Doctor or Optometry
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What is a Doctor of Optometry (Optometrist)?

Doctors of optometry examine, diagnose, treat and manage diseases and disorders of the visual system, the eye and associated structures as well as diagnose related systemic conditions. Optometrists examine the internal and external structure of the eyes to diagnose eye diseases like glaucoma, cataracts and retinal disorders; systemic diseases like hypertension and diabetes; and vision conditions like nearsightedness, farsightedness, astigmatism and presbyopia. Optometrists also do testing to determine the patient's ability to focus and coordinate the eyes, and to judge depth and see colors accurately. They prescribe eyeglasses and contact lenses, low vision aids, vision therapy, and medicines to treat eye diseases.

An optometrist has completed pre-professional undergraduate education in a college or university and four years of professional education at a college of optometry, leading to the doctor of optometry (O.D.) degree. There are currently 23 optometry schools in the United States.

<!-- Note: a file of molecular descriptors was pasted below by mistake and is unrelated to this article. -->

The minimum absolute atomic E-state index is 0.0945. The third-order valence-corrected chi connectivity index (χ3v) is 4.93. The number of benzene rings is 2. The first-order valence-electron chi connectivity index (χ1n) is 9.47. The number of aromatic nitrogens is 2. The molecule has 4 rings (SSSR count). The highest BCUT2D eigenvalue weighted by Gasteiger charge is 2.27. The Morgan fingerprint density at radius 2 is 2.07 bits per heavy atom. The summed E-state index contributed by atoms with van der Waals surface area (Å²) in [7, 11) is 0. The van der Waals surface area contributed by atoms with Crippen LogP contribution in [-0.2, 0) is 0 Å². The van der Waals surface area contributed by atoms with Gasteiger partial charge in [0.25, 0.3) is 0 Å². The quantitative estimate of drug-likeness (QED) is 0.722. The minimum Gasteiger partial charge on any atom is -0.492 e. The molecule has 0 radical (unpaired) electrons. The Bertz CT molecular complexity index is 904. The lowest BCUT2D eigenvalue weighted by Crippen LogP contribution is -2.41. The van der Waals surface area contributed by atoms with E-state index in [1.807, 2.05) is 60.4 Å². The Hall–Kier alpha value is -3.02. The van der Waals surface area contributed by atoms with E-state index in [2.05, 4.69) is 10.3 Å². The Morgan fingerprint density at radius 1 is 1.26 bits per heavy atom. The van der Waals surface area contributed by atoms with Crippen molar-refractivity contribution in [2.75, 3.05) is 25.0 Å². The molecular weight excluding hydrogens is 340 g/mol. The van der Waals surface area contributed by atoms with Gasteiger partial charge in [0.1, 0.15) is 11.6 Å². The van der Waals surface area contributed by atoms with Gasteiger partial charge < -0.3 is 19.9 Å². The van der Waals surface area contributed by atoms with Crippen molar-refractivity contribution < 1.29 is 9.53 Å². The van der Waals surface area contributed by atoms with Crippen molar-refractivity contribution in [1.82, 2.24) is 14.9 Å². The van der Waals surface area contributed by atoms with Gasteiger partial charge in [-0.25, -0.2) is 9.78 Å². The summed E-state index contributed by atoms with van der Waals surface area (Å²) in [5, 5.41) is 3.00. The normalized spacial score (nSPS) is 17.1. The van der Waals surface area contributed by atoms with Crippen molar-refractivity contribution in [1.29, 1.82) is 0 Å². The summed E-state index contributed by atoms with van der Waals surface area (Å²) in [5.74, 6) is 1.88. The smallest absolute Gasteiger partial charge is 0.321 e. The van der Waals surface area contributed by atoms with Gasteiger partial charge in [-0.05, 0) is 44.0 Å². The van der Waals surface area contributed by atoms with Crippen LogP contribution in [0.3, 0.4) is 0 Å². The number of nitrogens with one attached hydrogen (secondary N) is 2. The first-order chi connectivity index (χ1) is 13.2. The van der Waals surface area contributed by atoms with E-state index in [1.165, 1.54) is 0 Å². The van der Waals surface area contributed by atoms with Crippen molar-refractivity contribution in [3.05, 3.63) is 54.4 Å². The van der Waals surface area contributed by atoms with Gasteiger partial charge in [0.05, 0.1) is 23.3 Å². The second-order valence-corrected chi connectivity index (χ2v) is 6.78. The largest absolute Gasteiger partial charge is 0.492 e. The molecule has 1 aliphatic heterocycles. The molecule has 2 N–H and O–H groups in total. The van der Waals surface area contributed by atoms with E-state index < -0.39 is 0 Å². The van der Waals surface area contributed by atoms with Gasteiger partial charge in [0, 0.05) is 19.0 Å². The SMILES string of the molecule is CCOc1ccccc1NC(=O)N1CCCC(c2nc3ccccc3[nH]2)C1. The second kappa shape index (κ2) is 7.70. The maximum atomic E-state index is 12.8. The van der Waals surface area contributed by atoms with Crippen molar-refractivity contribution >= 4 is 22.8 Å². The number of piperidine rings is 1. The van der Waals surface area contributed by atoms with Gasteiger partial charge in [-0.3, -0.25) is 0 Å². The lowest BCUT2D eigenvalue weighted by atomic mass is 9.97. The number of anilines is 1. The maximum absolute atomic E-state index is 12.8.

What is 20/20 Vision?

Some people often believe that if you have 20/20 vision your eyesight is perfect. This is not always the case.

The 20/20 test fails to indicate your overall vision status. Thus, you could have what is thought to be "perfect" vision but still have other visual deficiencies or anomalies such as problems with focusing, eye coordination and movement, visual perceptual skills, and color vision among others.

 

Your Child's Eyes: Get Them Checked Early and Often

Children should have their first eye examination at 6-months of age. During this initial exam the doctor makes sure the eyes are working well together and that they are free of uncommon but significant defects-such as cataracts and other conditions that could threaten the child's vision.

Between the ages of 2 and 3, before the child enters preschool, the next exam should take place. At this time the doctor looks for signs of developmental disorders, including "lazy eye," crossed eyes (strabismus), astigmatism, farsightedness and nearsightedness-which triggers difficulties in focusing.

Before the child enters kindergarten is the time for the next examination. At this point the doctor tests for sharpness of vision and may correct deficiencies in vision by prescribing spectacles.


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